Research Article

Two Patched molecules engage distinct sites on Hedgehog yielding a signaling-competent complex

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Science  05 Oct 2018:
Vol. 362, Issue 6410, eaas8843
DOI: 10.1126/science.aas8843

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It takes two to signal

The Hedgehog (HH) signaling pathway is important in development, and excessive HH signaling is associated with cancer. Signaling occurs through the G protein–coupled receptor Smoothened. The pathway is repressed by the membrane receptor Patched-1 (PTCH1), and this inhibition is relieved when PTCH1 binds the secreted protein HH. Two recent papers have described structures of HH bound to PTCH1, but surprisingly, each described a different binding epitope on HH. Qi et al. present a cryo–electron microscopy structure that explains this apparent contradiction by showing that a single HH protein uses both of these interfaces to engage two PTCH1 receptors (see the Perspective by Sommer and Lemmon). Functional assays suggest that both interfaces must be bound for efficient signaling.

Science, this issue p. eaas8843; see also p. 26

Structured Abstract


Appropriate Hedgehog (HH) signaling is important for human health; excessive HH signaling leads to various cancers, whereas insufficient HH signaling results in birth defects. The mature N-terminal domain of the HH protein with N-terminal palmitate and C-terminal cholesterol modifications (referred to as “native HH-N” here) binds to its receptor, Patched-1 (PTCH1), to release its repression of the HH pathway, presumably by regulating the transport of a ligand that regulates the downstream oncoprotein Smoothened. The palmitate moiety of HH-N is essential for HH signaling; however, the mechanism of how the palmitate moiety of HH induces the signaling is not clear. The means by which HH protein recognizes PTCH1 is also controversial: A recent 1:1 PTCH1–HH-N complex structure visualized a palmitate-mediated binding site on HH-N, which was inconsistent with previous studies that implied a distinct, Ca2+-mediated interface for PTCH1 and HH co-receptors.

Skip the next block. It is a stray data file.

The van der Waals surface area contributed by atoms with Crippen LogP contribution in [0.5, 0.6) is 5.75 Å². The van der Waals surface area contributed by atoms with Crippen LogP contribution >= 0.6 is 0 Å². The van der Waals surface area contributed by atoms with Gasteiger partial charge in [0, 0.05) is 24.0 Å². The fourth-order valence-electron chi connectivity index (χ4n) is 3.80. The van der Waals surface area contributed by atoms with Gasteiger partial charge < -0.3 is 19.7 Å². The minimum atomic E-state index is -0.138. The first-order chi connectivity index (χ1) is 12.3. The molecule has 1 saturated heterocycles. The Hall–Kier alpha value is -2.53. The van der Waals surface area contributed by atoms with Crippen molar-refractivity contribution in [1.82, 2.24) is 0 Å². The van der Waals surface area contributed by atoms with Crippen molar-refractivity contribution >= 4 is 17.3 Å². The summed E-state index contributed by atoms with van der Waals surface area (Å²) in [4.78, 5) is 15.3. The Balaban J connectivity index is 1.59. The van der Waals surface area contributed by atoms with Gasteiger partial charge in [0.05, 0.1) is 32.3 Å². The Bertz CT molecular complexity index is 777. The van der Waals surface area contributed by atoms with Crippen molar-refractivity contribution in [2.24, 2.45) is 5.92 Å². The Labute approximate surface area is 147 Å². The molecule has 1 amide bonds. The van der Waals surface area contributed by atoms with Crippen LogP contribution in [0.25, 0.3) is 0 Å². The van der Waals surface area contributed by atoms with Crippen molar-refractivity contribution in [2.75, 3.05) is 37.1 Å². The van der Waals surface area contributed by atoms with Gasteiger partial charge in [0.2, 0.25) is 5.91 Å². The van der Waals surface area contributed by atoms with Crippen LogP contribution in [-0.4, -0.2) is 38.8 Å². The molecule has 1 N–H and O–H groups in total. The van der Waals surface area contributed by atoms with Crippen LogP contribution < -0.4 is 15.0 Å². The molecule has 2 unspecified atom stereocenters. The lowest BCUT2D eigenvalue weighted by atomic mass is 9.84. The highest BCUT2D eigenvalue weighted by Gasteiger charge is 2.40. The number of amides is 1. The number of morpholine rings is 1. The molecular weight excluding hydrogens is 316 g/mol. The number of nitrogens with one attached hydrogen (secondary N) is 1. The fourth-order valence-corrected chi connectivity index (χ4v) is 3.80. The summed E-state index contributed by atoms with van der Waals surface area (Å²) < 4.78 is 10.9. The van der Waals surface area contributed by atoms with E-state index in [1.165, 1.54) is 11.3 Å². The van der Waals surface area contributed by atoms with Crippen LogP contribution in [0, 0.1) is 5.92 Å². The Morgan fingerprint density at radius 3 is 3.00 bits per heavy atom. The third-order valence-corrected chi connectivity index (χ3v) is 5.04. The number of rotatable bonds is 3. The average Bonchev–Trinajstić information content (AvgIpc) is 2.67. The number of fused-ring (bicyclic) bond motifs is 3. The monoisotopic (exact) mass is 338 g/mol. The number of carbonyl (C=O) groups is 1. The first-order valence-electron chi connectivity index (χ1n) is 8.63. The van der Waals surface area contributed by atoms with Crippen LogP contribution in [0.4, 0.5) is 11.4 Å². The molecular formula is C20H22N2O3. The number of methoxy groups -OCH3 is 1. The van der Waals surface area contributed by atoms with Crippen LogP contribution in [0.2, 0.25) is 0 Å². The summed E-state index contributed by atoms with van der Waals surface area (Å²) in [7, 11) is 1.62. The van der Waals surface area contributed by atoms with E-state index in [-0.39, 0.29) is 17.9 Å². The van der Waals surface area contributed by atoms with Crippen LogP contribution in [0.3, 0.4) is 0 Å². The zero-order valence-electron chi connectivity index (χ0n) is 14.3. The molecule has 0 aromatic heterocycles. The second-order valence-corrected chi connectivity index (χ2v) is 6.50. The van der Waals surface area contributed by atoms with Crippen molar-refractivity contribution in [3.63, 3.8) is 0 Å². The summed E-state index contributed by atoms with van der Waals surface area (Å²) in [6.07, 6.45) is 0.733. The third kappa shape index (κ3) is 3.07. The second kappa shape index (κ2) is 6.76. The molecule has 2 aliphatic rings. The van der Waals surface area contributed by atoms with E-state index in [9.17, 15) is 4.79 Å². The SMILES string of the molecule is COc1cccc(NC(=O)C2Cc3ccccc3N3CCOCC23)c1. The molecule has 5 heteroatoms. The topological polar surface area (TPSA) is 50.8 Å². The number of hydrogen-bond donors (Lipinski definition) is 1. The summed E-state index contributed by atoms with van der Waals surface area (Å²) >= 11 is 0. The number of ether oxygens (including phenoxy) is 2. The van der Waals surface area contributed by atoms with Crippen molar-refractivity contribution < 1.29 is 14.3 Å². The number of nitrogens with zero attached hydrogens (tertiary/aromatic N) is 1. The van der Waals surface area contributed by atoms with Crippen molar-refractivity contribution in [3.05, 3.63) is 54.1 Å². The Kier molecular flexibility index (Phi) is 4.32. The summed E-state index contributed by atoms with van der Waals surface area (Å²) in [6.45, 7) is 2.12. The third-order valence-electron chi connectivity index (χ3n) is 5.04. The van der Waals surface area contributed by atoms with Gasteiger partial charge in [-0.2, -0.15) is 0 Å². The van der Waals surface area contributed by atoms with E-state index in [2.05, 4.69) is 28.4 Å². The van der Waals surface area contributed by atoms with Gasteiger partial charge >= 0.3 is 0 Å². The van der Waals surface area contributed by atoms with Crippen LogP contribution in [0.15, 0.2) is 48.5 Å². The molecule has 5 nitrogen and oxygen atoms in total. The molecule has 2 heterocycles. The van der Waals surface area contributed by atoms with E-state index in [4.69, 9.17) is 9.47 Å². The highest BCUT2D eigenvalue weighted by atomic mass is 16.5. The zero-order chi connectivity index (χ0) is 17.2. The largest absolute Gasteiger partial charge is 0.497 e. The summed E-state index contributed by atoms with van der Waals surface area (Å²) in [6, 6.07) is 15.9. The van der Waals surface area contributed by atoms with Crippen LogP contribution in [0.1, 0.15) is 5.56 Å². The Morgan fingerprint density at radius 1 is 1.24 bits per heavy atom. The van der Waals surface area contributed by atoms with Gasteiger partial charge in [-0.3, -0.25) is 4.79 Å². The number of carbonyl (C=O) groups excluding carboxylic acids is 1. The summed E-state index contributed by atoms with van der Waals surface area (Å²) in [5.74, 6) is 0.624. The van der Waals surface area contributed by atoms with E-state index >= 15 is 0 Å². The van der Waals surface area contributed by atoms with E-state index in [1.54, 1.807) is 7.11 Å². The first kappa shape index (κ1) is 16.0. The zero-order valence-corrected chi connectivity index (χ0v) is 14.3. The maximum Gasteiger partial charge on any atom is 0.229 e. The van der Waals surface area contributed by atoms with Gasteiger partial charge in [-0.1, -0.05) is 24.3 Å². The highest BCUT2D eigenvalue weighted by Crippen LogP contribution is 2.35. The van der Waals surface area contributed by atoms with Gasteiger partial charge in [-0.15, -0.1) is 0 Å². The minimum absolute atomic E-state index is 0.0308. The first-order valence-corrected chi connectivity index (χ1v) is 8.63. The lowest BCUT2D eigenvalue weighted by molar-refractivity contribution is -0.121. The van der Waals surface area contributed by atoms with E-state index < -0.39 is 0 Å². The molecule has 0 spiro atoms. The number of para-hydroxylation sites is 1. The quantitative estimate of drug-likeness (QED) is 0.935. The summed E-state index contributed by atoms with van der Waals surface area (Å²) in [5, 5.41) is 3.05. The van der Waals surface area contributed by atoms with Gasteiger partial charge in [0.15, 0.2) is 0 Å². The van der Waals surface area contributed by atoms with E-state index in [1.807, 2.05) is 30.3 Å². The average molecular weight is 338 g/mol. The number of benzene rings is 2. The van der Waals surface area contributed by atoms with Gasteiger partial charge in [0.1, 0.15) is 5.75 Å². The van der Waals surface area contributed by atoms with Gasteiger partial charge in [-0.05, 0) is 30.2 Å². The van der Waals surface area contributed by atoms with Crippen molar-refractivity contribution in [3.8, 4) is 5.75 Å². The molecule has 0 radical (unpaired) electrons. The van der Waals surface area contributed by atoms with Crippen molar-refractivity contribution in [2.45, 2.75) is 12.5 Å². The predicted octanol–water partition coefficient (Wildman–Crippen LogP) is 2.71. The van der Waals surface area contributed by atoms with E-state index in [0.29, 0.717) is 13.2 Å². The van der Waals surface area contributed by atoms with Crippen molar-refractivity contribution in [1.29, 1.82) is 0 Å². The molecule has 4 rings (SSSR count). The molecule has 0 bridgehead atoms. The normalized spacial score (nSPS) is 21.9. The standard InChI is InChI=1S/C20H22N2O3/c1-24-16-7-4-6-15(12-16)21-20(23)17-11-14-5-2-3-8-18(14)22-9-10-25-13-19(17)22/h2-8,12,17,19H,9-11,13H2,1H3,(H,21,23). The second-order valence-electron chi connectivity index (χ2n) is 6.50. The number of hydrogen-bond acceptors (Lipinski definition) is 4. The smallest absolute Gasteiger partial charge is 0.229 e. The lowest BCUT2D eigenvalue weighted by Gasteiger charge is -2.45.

Cell biological studies indicated that mutations on either the palmitate-dominated interface or the Ca2+-mediated interface of HH-N eliminated signaling, indicating that both HH-N interfaces are necessary for HH to inhibit PTCH1 activity. We managed to assemble a 2:1 PTCH1–HH-N complex using a biologically functional PTCH1 variant (PTCH1*) and native Sonic HH-N (SHH-N) in the presence of 1 mM CaCl2 (a physiological extracellular calcium concentration) for structural investigation.